Normal Maps are great, but there are many more ways to improve the visual quality of 3D objects. For the Rocket Commander game we are happy with a little parallax mapping and some cool post screen shaders. If you are more ambitious about your game you probably want to implement glass shaders, reflection effects, cool water shaders, and more. This section gives a small overview about possible shaders you could write for your XNA graphics engine. There are many more examples available online or in the many shader books out there. Good examples are the Nvidia homepage, www.shadertech.com, the GPU Gems (by Nvidia), or Game Programming Gems books (by Charles River Media), or Shader X book series (by Charles River Media, edited by Wolfgang Engel). There is a lot that can be learned from these books, but in the end you will probably end up writing your shader code unless you find someone that does it for you.
Parallax mapping is sometimes also called offset mapping because the points are remapped, but usually offset mapping means that the original parallax mapping effect is taken to another level by going through several height layers in the pixel shader. Another popular name for offset mapping is steep parallax mapping, which was shown in a paper from Morgan McGuire and Max McGuire in April, 2005. The game F.E.A.R. is a prominent example of this technique. It uses parallax mapping with maybe two or three height layers, but the results are fine-tuned and look pretty good.
The steep parallax mapping approach is a little more complex and usually takes 20 or more height steps until it looks really good. The advantage is that you can also calculate self-shadowing (see Figure 7-22), which looks really amazing if you consider that all of this happens in the pixel shader, there is no actual 3D geometry, and it is all faked.
The major problem with this technique is the high cost associated with it. Not only will you spend a lot of time implementing this technique and trying to get it right, but more importantly it will cost an insane amount of Pixel Shader power to execute. The shader is about 20 times slower than a normal parallax mapping shader, and though it is possible to create cool looking scenes in demos with very few polygons, in a real game you will need a lot more than just one cool effect. Maybe it will be an option in the future to improve existing games or allow really high-end graphics hardware to make the game look even better.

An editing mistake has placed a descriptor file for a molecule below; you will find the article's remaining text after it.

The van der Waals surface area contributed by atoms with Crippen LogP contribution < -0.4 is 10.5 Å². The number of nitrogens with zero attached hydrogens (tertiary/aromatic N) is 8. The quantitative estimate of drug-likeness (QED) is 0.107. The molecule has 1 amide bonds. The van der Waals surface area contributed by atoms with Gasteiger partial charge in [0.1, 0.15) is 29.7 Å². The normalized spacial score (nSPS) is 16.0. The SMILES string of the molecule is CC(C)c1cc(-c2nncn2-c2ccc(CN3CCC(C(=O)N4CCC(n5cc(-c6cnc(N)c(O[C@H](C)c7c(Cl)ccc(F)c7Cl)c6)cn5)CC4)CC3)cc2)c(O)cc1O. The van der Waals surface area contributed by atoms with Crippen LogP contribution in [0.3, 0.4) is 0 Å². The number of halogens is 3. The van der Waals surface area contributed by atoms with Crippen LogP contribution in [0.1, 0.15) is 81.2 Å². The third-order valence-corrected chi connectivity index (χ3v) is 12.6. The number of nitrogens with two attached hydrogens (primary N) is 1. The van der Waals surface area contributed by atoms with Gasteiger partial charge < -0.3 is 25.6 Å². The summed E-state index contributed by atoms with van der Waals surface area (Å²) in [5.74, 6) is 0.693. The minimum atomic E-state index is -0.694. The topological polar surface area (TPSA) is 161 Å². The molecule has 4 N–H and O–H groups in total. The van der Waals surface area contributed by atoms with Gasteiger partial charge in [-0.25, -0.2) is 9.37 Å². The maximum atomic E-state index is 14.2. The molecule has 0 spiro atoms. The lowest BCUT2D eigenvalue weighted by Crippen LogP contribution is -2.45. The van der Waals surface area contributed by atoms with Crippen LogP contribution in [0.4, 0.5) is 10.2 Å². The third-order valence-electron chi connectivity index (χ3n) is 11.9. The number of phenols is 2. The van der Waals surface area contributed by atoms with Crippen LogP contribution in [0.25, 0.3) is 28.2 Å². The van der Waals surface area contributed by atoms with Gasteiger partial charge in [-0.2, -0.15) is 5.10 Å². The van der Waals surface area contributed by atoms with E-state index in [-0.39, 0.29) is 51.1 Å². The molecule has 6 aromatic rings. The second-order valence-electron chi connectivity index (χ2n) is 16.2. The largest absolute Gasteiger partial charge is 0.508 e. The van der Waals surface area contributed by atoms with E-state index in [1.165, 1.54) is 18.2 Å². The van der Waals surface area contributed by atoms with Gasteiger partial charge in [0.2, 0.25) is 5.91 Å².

Simulating glass is not that easy, at least if you try to get it right. The main problem with glass is that it does two things: it reflects the side of the world you are on and it refracts the world behind the glass. Reflection means that light from the viewer side of the glass is reflected like on a mirror and will be seen by the viewer, including himself if he stands in front of the glass and the lighting conditions are correct. Refraction means that the world behind the glass (for example, if you are looking outside through a window) is distorted a bit depending on the glass thickness, the structure, and even the color of the glass. This is especially true if you have a glass surface with a structure on it (like glass on the bathroom window).
To make things even more complicated glass does not always behave the same way. Viewing it from the top gives you other reflection values for reflection than viewing the glass from the side, which usually gives you a better reflection. If the lighting conditions are poor or the glass is dirty it might not be so reflective at all, and so on. There are many more options that could be considered.
Because you don’t have a lifetime to get it right and you just want it to work you usually leave out everything that is not really important and are still left with some cool looking effects (see Figure 7-23). You can find more information about the cars and the shaders in the last part of this book.
For glass you can get away with implementing a simple reflection shader, which reflects the sky cube box (see the next chapter for more information about the sky) on the glass. For more shiny metal surfaces or mirrors, just reflecting the sky might not be sufficient. You may have to think about reflecting the world around certain objects for more realistic effects. This is neither easy nor fast because for a complete reflection around a simple 3D object you would have to render a reflection cube map to show the world in every direction from that reflective material. In Direct3D 10 it is possible to render this in one step, but you still need a fast graphics card for this kind of dynamic update for materials in your engine. In DirectX 9 or XNA it will probably be too slow in most cases because you have to render the scene six times for every cube direction just for one materials reflective cube map.
Reflection can be a little bit simpler when you just reflect the world on a planar surface like a mirror. Now you only have to render the world mirrored on this surface once and you are good to go for your reflection effects. This technique is also used for many water shaders and it can look really cool, especially if you don’t just reflect the sky, but also the objects and effects of the world. Additionally, water has many effects (reflection, refraction, water color, water animation, waves, and so on), which can take a lot of time to fine-tune, but it can also be a lot of fun playing around with water shaders (see Figure 7-24).